Sullivan Primary School's 50th Anniversary Thanksgiving Service is more like a homecoming celebration

Thanksgiving service is more like a homecoming celebration
Today I attended Sullivan Primary School’s 50th Anniversary Thanksgiving service. There we sat, under the red marquee in the quad complete with makeshift stage under an arch of maroon and yellow balloons. It was this simple and dignified. No hiring of civic halls or private halls for this private, intimate function. I did not expect any different from Ernest Moore, the Head of Sullivan Primary School. The school is the treasure house of rich memories of the foundational years of many a South African community builder and what better place to have the thanksgiving ceremony than at the heritage place?
All the alumni of Sullivan, please stand up…
The Thanksgiving event was like one massive homecoming. There were at least four of the first pupils who started Sub A when the school – then known as the nameless “Steenberg No.4”- started in 1963. Professor Jonathan Jansen, who specially flew in for the event, was one of them. Jonathan Jansen, also the keynote speaker for the event, called his fellow classmates to join him on stage and he paid homage to them and some of his teachers who were also present. We hear that Professor Archie Dick from the University of Pretoria would have loved to be present and many others who have spread their wings to overseas places, have sent well wishes to the school.

Sullivan Alumni in the house. Prof Jonathan Jansen ( also keynote speaker) and his wife, Grace. At the back: Naomi Jansen and Dr Rodney Esau

 The programme director, Dr Skrikker, a medical practitioner in Retreat, is also an alumnus. And there were many others like alumnus Dr Esau, another GP in Retreat and of course, the young Mr Hassen, the Woolworths manager who had taken time off during his working day to be present at the event.  I even met Christopher and Denise Bredenkamp, Sullivan alumni who met in Grade 3 ( is it Standard 3) and who are now married for 32 years! Denise teaches at Delta, a neighbouring school. Even Derrick Patience, the Head of Sibelius High School, was there as alumnus and colleague of Ernest. Derrick was quite busy before and after the service. He flitted from table to table to greet old classmates and his “Standard 4” teacher who was also at the function. Even Ernest’s wife, Jenny, is a Sullivan alumnus.  How wonderful… no wonder there was so much warmth, so much camaraderie because here was a community that was like one extended family!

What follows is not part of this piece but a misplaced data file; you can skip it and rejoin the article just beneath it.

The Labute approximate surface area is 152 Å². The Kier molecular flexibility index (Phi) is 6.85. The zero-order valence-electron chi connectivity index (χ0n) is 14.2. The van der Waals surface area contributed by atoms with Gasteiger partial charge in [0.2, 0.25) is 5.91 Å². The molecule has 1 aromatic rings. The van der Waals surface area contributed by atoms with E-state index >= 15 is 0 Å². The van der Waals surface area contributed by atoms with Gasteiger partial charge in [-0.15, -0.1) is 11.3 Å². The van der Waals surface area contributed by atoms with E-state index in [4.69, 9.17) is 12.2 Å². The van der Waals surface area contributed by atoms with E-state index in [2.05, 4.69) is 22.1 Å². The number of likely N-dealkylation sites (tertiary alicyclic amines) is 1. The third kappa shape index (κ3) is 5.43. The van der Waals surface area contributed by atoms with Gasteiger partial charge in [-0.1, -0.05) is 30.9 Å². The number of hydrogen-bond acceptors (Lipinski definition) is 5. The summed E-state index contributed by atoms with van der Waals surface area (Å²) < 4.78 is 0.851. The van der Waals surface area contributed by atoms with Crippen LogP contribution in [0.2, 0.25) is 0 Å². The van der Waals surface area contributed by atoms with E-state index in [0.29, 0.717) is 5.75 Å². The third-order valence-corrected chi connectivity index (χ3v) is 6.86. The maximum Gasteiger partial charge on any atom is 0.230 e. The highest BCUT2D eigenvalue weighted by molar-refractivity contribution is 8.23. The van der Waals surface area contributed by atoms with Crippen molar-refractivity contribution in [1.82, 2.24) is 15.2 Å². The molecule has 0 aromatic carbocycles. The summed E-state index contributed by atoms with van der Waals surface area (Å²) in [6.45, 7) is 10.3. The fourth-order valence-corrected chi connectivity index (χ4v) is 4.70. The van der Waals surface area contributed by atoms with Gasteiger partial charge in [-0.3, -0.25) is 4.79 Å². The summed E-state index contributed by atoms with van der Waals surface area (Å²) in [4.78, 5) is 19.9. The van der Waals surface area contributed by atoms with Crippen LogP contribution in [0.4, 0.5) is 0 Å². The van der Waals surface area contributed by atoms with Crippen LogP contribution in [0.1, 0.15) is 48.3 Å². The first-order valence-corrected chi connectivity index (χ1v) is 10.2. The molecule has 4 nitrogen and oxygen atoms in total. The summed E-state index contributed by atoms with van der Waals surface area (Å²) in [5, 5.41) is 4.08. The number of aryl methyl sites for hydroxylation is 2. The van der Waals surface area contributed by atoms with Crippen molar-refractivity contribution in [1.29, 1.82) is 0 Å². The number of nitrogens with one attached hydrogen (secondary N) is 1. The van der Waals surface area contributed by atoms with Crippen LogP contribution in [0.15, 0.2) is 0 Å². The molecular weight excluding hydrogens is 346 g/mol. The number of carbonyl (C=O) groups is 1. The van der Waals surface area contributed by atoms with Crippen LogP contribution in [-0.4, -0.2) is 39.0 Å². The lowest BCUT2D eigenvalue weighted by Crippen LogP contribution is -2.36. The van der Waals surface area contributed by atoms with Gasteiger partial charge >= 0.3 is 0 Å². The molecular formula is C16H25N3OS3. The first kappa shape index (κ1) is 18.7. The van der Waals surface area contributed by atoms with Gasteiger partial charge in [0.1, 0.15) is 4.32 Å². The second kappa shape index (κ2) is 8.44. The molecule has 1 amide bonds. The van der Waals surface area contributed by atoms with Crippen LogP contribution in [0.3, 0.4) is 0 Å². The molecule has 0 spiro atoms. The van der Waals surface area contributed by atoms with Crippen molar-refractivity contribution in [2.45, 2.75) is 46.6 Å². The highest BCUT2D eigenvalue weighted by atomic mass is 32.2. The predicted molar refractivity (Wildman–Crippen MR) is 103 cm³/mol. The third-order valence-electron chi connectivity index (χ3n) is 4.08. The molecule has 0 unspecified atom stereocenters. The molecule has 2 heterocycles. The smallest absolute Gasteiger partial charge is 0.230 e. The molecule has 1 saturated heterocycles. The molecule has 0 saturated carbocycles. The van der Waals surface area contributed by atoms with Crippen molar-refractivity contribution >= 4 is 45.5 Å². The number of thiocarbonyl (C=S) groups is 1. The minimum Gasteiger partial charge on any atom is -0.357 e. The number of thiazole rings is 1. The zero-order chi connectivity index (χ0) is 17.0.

When the school anthem was sung, Naomi, my crazy, lifetime bud, joined in with a passionate “Strive on” and a smile so broad that I feared her cheeks may give way. 

Top: Ernest with Richard Buckley and the Bredenkamp alumni couple who met at Sullivan Primary.
Bottom Picture: all alumni from Sullivan.

A reminder of why we are entrusted with teaching
Jonathan Jansen met all expectations when he spoke. He lifted the mood tenfold with his characteristic humour and anecdotes to a receptive crowd. This is what I admire about Jonathan: his unpretentious, down-to-earth nature. And he practices what he preaches. During his talk, he had ensured that his classmates had also taken centre stage and he invited one of the learners to partner him while he was giving his talk. We saw a lesson in reading, building people’s confidence and acknowledging your fellow human beings in one session.
Jonathan made the following poignant statement:  Primary school is a place where you change lives. We need people who have life, in our schools, he said. This must be part of Sullivan’s success because who better than Bitone Masasi in Grade 6B can help us see why Sullivan’s alumni want to be involved in the school? Bitone Masasi, a Zimbabwean 9 year old, could not speak a word of English when he joined Sullivan. Today, Bitone, a Grade 6, learner read the Scripture reading in flawless English to a massive crowd. 

Derrick Patience, Head of Sibelius High School, poses with his Standard 4 teacher.

Anywhere, everywhere, we will strive on
We have many Bitone’s in our schools – vulnerable children who are presented with barriers over which they often have no control.  And this is the attitude we want our school leaders to embrace – to ensure that all our children become winners against all odds. We have no choice if we are in the business of developing our children. We are compelled to do this and thus when Jonathan says our teachers must have “life” I almost want to add “and guts” to keep their eye on the prize.
Yebo, Sullivan, congratulations on your 50th Anniversary and allow us to embrace a line from your school anthem: “ Anwhere, everywhere, we will strive on”.
Ernest and his wife, Jenny ( also a Sullivan alumnus) poses with Jonathan and Grace.


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